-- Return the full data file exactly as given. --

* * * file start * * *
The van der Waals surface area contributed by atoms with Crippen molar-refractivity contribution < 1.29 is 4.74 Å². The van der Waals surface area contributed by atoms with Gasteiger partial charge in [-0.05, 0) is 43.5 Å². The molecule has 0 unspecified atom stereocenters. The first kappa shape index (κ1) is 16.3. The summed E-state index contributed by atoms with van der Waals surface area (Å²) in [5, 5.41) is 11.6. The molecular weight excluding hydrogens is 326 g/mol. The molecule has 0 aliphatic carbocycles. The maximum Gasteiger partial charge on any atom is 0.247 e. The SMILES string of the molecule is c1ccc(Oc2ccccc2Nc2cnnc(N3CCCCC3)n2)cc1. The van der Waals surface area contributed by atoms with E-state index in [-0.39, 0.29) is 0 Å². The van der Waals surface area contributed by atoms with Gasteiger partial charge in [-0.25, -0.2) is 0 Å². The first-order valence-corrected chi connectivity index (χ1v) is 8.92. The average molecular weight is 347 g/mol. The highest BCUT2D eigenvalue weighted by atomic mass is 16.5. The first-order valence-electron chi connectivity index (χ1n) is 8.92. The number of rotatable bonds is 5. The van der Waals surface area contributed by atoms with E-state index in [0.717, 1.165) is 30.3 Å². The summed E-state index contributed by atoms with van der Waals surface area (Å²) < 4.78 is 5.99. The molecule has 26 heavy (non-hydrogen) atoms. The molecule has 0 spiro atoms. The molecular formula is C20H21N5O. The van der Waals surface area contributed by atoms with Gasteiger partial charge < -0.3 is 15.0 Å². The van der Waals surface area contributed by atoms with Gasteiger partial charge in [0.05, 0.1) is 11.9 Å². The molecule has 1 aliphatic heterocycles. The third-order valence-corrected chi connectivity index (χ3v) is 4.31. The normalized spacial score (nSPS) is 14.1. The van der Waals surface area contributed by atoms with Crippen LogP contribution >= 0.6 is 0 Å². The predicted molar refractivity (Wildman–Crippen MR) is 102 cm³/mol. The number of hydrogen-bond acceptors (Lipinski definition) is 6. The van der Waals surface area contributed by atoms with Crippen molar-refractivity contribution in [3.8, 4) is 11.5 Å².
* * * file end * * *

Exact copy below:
The van der Waals surface area contributed by atoms with Crippen molar-refractivity contribution < 1.29 is 4.74 Å². The van der Waals surface area contributed by atoms with Gasteiger partial charge in [-0.05, 0) is 43.5 Å². The molecule has 0 unspecified atom stereocenters. The first kappa shape index (κ1) is 16.3. The summed E-state index contributed by atoms with van der Waals surface area (Å²) in [5, 5.41) is 11.6. The molecular weight excluding hydrogens is 326 g/mol. The molecule has 0 aliphatic carbocycles. The maximum Gasteiger partial charge on any atom is 0.247 e. The SMILES string of the molecule is c1ccc(Oc2ccccc2Nc2cnnc(N3CCCCC3)n2)cc1. The van der Waals surface area contributed by atoms with E-state index in [-0.39, 0.29) is 0 Å². The van der Waals surface area contributed by atoms with Gasteiger partial charge in [-0.25, -0.2) is 0 Å². The first-order valence-corrected chi connectivity index (χ1v) is 8.92. The average molecular weight is 347 g/mol. The highest BCUT2D eigenvalue weighted by atomic mass is 16.5. The first-order valence-electron chi connectivity index (χ1n) is 8.92. The number of rotatable bonds is 5. The van der Waals surface area contributed by atoms with E-state index in [0.717, 1.165) is 30.3 Å². The summed E-state index contributed by atoms with van der Waals surface area (Å²) < 4.78 is 5.99. The molecule has 26 heavy (non-hydrogen) atoms. The molecule has 0 spiro atoms. The molecular formula is C20H21N5O. The van der Waals surface area contributed by atoms with Gasteiger partial charge < -0.3 is 15.0 Å². The van der Waals surface area contributed by atoms with Gasteiger partial charge in [0.05, 0.1) is 11.9 Å². The molecule has 1 aliphatic heterocycles. The third-order valence-corrected chi connectivity index (χ3v) is 4.31. The normalized spacial score (nSPS) is 14.1. The van der Waals surface area contributed by atoms with Crippen LogP contribution >= 0.6 is 0 Å². The predicted molar refractivity (Wildman–Crippen MR) is 102 cm³/mol. The number of hydrogen-bond acceptors (Lipinski definition) is 6. The van der Waals surface area contributed by atoms with Crippen molar-refractivity contribution in [3.8, 4) is 11.5 Å².